What happened

Shares in food equipment company Welbilt (NYSE:WBT) soared 50.3% in the first half of 2019, according to data provided by S&P Global Market Intelligence.

The move marks a recovery in prospects for the food equipment industry after a difficult period from 2015 to 2017. In addition, Welbilt investors took heart from an investor day presentation in which management laid out its targets to 2021 of organic revenue growth of 1% to 2% above end-market growth and operating margin expansion from 18.3% in 2018 to around 23% by the second half of 2021.

Food processing equipment.

Image source: Getty Images.

To put the margin expansion plans in context, Welbilt's adjusted earnings before interest, tax, depreciation, and amortization were only $290.2 million in 2018, so the plan to expand margin by generating annual run-rate cost savings of $75 million by 2021 will have a significant impact on its earnings.

However, it's not just about Welbilt, because as noted above, it's been a year in which the food equipment industry has returned to growth -- one of the standout sectors of the industrial economy in 2019. For example, Illinois Tool Works (NYSE:ITW) CFO Michael Larsen noted on the first-quarter earnings call, "Food equipment organic growth was up 3% on an equal days basis, which followed the best quarter in four years." Meanwhile, Middleby's (NASDAQ:MIDD) commercial food-service organic revenue rose 3.4% in the first quarter, and the company's stock continues to have a strong year. Welbilt's own organic growth was 3.5% in the first quarter.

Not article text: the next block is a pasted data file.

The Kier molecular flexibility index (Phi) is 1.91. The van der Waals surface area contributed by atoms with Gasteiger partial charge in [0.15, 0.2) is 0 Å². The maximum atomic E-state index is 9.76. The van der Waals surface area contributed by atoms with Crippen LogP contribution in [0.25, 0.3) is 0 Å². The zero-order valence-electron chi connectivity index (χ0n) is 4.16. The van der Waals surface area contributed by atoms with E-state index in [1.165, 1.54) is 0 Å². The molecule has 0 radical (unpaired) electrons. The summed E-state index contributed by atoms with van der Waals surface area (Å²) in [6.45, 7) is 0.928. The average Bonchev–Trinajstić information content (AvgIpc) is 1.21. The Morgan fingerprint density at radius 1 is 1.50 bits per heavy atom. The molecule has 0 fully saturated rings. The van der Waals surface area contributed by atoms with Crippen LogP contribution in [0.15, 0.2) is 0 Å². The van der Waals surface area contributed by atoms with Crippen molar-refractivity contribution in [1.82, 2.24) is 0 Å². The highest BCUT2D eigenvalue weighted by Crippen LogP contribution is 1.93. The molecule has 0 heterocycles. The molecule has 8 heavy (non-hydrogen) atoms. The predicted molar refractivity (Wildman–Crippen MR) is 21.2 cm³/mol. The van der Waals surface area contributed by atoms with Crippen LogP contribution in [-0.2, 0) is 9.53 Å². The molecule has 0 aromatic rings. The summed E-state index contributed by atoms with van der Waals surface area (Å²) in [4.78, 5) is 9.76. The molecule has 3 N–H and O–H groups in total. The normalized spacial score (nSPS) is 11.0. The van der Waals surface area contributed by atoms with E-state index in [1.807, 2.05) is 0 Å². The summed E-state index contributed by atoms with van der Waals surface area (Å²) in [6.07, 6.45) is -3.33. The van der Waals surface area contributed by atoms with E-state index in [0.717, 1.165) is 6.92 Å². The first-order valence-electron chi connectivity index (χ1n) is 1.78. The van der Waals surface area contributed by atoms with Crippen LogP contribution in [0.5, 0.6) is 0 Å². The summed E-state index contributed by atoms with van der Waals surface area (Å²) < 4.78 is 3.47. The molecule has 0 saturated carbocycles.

Moreover, the return to growth is backed up by industry data such as the National Restaurant Association's Restaurant Performance Index (RPI). The RPI is a monthly index that tracks the health of the U.S. restaurant industry -- a reading above 100 indicates growth. As you can see below, save for a blip in April, the index has been above 101 for a year or so.

The Restaurant Performance Index.

Data source: National Restaurant Association.

So what

Whenever an industry starts to demonstrate that it's not actually headed for some sort of protracted slowdown, investors usually take note and realize that the stocks might be undervalued relative to their prospects. Moreover, given that Welbilt is one of the more speculative stocks in the sector, it's likely it's going to wholeheartedly participate in a relief rally.

Now what

Looking ahead, the food equipment sector needs to show that it's over the weak patch of a couple of years ago. Indeed, the fact that, since 2015, Americans now spend more money in restaurants and bars than they do in grocery stores suggests the end-market environment is favorable. For Welbilt, the key for the next couple of years is to take advantage of these positive trends and execute on its cost-reduction plans.

This article represents the opinion of the writer, who may disagree with the “official” recommendation position of a Motley Fool premium advisory service. We’re motley! Questioning an investing thesis -- even one of our own -- helps us all think critically about investing and make decisions that help us become smarter, happier, and richer.